•The chance to help people;
•Interesting technical work; and
•Relatively high salaries.
In addition, healthcare is a field that’s growing. The U.S. Bureau of Labor Statistics (BLS) projects a 22 percent growth in jobs between 2010 and 2016—nearly 3 million new jobs. In addition, the BLS says that many healthcare careers are stepping stones, with additional training, to other specialties.
You don’t have to aspire to becoming a doctor, nurse, dentist, or physical therapist to work as a Medical Device & Equipment Sales Rep. There are dozens of different healthcare occupations including three profiled in the Summer 2010 Occupational Outlook Quarterly: biostatisticians, cytotechnologists, medical device sales reps and surgical technologists. Following are brief profiles of several lesser known healthcare careers:
MEDICAL DEVICE SALES REP:
The phrase "medical devices" encompasses equipment used by doctors and other healthcare professionals to perform surgery and diagnostic testing, to monitor patients' physical condition and to help support life. Manufacturers of medical devices require professionals to sell their equipment to healthcare professionals.
Medical device salespersons explain the benefits of new devices to hospital or clinic administrators as well as to physicians and other care providers. Salespersons answer questions and negotiate prices in order to sell devices.
Medical device salespersons often maintain their client listings by making phone calls or visits to healthcare administrators to set appointments for in-person sales presentations. Salespersons also attend networking events to meet professionals in the field in an attempt to locate potential new customers.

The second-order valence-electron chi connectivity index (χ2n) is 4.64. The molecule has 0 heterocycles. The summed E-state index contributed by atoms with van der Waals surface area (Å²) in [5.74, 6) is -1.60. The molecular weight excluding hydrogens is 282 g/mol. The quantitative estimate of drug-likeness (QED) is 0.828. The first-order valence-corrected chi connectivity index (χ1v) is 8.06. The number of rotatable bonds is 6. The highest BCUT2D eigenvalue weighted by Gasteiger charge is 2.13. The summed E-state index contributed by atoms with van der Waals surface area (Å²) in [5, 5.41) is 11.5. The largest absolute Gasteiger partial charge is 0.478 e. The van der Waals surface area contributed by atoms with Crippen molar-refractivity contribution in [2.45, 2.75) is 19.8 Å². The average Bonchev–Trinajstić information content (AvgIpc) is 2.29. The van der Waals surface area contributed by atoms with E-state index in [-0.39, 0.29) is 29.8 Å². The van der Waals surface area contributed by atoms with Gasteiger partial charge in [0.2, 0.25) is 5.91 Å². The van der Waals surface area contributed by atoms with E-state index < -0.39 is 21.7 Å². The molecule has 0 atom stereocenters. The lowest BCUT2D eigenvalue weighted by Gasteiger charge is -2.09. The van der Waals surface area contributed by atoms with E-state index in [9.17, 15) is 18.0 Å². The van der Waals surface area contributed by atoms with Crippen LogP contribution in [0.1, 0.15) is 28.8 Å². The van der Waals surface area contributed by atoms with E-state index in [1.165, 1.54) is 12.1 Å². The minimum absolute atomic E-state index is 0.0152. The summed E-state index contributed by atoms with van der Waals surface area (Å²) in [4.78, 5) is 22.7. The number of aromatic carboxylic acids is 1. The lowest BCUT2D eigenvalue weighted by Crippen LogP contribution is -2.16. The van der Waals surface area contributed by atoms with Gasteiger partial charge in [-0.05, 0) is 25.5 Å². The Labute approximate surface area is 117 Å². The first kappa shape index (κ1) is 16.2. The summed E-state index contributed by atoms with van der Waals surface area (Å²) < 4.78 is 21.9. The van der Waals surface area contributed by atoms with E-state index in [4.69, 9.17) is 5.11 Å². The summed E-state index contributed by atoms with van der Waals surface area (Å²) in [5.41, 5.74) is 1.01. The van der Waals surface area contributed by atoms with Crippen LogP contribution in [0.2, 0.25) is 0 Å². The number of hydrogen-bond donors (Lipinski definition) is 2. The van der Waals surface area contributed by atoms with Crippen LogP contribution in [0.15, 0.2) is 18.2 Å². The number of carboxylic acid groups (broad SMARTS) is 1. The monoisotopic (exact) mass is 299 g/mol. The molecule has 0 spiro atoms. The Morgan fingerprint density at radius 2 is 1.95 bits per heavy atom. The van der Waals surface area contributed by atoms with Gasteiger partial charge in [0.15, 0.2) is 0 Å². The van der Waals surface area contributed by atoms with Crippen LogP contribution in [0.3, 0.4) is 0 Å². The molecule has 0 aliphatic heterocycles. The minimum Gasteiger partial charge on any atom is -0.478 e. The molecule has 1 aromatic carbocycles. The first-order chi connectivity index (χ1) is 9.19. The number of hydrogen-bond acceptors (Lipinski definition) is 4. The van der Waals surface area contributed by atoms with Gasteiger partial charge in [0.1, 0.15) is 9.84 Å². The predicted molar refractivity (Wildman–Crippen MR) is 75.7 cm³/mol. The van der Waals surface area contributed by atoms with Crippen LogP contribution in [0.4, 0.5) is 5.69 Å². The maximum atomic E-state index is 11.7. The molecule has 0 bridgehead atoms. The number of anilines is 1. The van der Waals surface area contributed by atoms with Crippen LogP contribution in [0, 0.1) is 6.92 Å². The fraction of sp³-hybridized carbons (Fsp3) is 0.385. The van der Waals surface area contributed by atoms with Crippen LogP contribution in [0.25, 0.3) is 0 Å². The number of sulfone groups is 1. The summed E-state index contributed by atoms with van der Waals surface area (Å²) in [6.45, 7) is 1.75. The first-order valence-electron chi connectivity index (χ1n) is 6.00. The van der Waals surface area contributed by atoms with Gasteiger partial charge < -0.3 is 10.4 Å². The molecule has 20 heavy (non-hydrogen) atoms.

Because medical device salespersons often have sales goals to attain, the job has the potential to cause stress, especially during periods of slow sales. Medical device sales jobs often require local, regional, national or even international travel, depending upon the salesperson's territory.
Most employers prefer to hire sales professionals with a medical sales certification or education in medical devices. Although applicants who have degrees in business or science-related fields are beneficial in the field, employers will often hire salespersons with other backgrounds who have proven sales experience and specific medical device industry training and education. Medical device sales representatives applicants usually have acquired industry in the health care industry, preferably one in medical device sales.
As of December 2009, medical device sales jobs paid average salaries of approximately $74,850 plus commissions, bonus, car and benefits, according to Indeed.com.
Medical devices play a major role in diagnosing patients and offering treatment options. Machinery, such as intravenous delivery systems and MRI scanners, offer new treatment possibilities for medical conditions. These devices are continually being developed and improved upon, and their manufacturers need sales representatives to market these products to health care providers nationwide.
The medical device sales representative must be an expert on the equipment he is selling so that potential customers are fully informed regarding its features and uses. The medical device sales representative must also locate potential customers---most often hospitals and private practice clinics---and determine the best strategy for contacting then persuading them to purchase the medical device. The sales representative often brings the medical device into the health care facility to demonstrate how the device works. Once the customer has expressed an interest in purchasing the product, the sales representative must review all the financing options.
The National Association of Medical Sales Representative™